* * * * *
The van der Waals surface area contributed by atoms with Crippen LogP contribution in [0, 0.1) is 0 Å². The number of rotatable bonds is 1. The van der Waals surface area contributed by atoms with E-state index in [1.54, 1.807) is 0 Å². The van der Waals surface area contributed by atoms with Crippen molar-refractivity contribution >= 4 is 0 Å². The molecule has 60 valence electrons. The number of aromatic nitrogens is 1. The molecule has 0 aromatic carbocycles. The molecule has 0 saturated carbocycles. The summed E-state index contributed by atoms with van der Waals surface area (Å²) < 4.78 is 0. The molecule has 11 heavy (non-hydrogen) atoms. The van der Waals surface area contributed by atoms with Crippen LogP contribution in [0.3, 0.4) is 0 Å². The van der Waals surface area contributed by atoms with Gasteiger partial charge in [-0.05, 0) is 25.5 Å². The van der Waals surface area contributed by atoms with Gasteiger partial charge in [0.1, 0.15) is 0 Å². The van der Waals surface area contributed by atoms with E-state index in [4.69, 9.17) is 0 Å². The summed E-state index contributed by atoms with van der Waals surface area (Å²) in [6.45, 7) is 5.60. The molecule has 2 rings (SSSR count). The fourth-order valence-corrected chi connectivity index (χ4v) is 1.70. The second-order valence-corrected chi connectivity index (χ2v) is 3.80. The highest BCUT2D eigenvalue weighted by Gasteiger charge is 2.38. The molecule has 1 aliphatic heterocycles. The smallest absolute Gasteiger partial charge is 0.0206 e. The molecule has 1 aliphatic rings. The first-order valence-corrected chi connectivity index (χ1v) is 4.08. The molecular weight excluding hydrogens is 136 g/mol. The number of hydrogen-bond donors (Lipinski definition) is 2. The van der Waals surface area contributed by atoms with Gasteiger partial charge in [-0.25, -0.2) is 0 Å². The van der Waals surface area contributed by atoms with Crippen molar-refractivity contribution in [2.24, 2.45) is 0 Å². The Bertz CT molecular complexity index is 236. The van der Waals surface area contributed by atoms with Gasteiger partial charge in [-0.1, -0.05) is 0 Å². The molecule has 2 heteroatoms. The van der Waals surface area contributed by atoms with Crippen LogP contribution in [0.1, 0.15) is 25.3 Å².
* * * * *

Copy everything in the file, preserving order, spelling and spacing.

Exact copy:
The van der Waals surface area contributed by atoms with Crippen LogP contribution in [0, 0.1) is 0 Å². The number of rotatable bonds is 1. The van der Waals surface area contributed by atoms with E-state index in [1.54, 1.807) is 0 Å². The van der Waals surface area contributed by atoms with Crippen molar-refractivity contribution >= 4 is 0 Å². The molecule has 60 valence electrons. The number of aromatic nitrogens is 1. The molecule has 0 aromatic carbocycles. The molecule has 0 saturated carbocycles. The summed E-state index contributed by atoms with van der Waals surface area (Å²) < 4.78 is 0. The molecule has 11 heavy (non-hydrogen) atoms. The van der Waals surface area contributed by atoms with Crippen LogP contribution in [0.3, 0.4) is 0 Å². The van der Waals surface area contributed by atoms with Gasteiger partial charge in [-0.05, 0) is 25.5 Å². The van der Waals surface area contributed by atoms with Gasteiger partial charge in [0.1, 0.15) is 0 Å². The van der Waals surface area contributed by atoms with E-state index in [4.69, 9.17) is 0 Å². The summed E-state index contributed by atoms with van der Waals surface area (Å²) in [6.45, 7) is 5.60. The molecule has 2 rings (SSSR count). The fourth-order valence-corrected chi connectivity index (χ4v) is 1.70. The second-order valence-corrected chi connectivity index (χ2v) is 3.80. The highest BCUT2D eigenvalue weighted by Gasteiger charge is 2.38. The molecule has 1 aliphatic heterocycles. The smallest absolute Gasteiger partial charge is 0.0206 e. The molecule has 1 aliphatic rings. The first-order valence-corrected chi connectivity index (χ1v) is 4.08. The molecular weight excluding hydrogens is 136 g/mol. The number of hydrogen-bond donors (Lipinski definition) is 2. The van der Waals surface area contributed by atoms with Gasteiger partial charge in [-0.25, -0.2) is 0 Å². The van der Waals surface area contributed by atoms with Crippen molar-refractivity contribution in [2.24, 2.45) is 0 Å². The Bertz CT molecular complexity index is 236. The van der Waals surface area contributed by atoms with Gasteiger partial charge in [-0.1, -0.05) is 0 Å². The molecule has 2 heteroatoms. The van der Waals surface area contributed by atoms with Crippen LogP contribution in [0.1, 0.15) is 25.3 Å².